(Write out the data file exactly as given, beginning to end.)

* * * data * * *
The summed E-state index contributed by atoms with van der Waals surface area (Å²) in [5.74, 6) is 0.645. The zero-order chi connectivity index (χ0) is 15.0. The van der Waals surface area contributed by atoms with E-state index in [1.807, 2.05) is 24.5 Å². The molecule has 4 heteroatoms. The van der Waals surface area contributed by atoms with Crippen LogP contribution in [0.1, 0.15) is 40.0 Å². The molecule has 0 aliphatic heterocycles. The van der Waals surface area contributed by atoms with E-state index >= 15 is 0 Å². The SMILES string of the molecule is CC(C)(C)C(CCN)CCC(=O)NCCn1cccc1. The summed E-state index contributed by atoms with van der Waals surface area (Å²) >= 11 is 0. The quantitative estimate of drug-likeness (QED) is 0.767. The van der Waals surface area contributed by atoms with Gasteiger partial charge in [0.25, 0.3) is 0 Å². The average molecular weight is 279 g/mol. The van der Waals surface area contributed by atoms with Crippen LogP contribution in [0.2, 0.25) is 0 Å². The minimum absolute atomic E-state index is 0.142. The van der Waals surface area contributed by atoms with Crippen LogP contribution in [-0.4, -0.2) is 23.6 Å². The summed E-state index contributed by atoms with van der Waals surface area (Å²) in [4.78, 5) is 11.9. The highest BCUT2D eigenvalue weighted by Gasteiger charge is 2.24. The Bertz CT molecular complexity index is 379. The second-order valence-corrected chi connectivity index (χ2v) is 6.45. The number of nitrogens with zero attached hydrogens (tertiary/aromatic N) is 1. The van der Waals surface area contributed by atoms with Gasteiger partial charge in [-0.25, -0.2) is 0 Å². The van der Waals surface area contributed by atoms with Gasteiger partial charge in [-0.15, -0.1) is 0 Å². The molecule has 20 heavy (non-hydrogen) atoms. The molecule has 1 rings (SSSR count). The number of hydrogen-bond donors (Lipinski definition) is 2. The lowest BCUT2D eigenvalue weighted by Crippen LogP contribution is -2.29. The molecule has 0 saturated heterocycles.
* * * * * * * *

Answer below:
The summed E-state index contributed by atoms with van der Waals surface area (Å²) in [5.74, 6) is 0.645. The zero-order chi connectivity index (χ0) is 15.0. The van der Waals surface area contributed by atoms with E-state index in [1.807, 2.05) is 24.5 Å². The molecule has 4 heteroatoms. The van der Waals surface area contributed by atoms with Crippen LogP contribution in [0.1, 0.15) is 40.0 Å². The molecule has 0 aliphatic heterocycles. The van der Waals surface area contributed by atoms with E-state index >= 15 is 0 Å². The SMILES string of the molecule is CC(C)(C)C(CCN)CCC(=O)NCCn1cccc1. The summed E-state index contributed by atoms with van der Waals surface area (Å²) >= 11 is 0. The quantitative estimate of drug-likeness (QED) is 0.767. The van der Waals surface area contributed by atoms with Gasteiger partial charge in [0.25, 0.3) is 0 Å². The average molecular weight is 279 g/mol. The van der Waals surface area contributed by atoms with Crippen LogP contribution in [0.2, 0.25) is 0 Å². The minimum absolute atomic E-state index is 0.142. The van der Waals surface area contributed by atoms with Crippen LogP contribution in [-0.4, -0.2) is 23.6 Å². The summed E-state index contributed by atoms with van der Waals surface area (Å²) in [4.78, 5) is 11.9. The highest BCUT2D eigenvalue weighted by Gasteiger charge is 2.24. The Bertz CT molecular complexity index is 379. The second-order valence-corrected chi connectivity index (χ2v) is 6.45. The number of nitrogens with zero attached hydrogens (tertiary/aromatic N) is 1. The van der Waals surface area contributed by atoms with Gasteiger partial charge in [-0.25, -0.2) is 0 Å². The van der Waals surface area contributed by atoms with Gasteiger partial charge in [-0.15, -0.1) is 0 Å². The molecule has 20 heavy (non-hydrogen) atoms. The molecule has 1 rings (SSSR count). The number of hydrogen-bond donors (Lipinski definition) is 2. The lowest BCUT2D eigenvalue weighted by Crippen LogP contribution is -2.29. The molecule has 0 saturated heterocycles.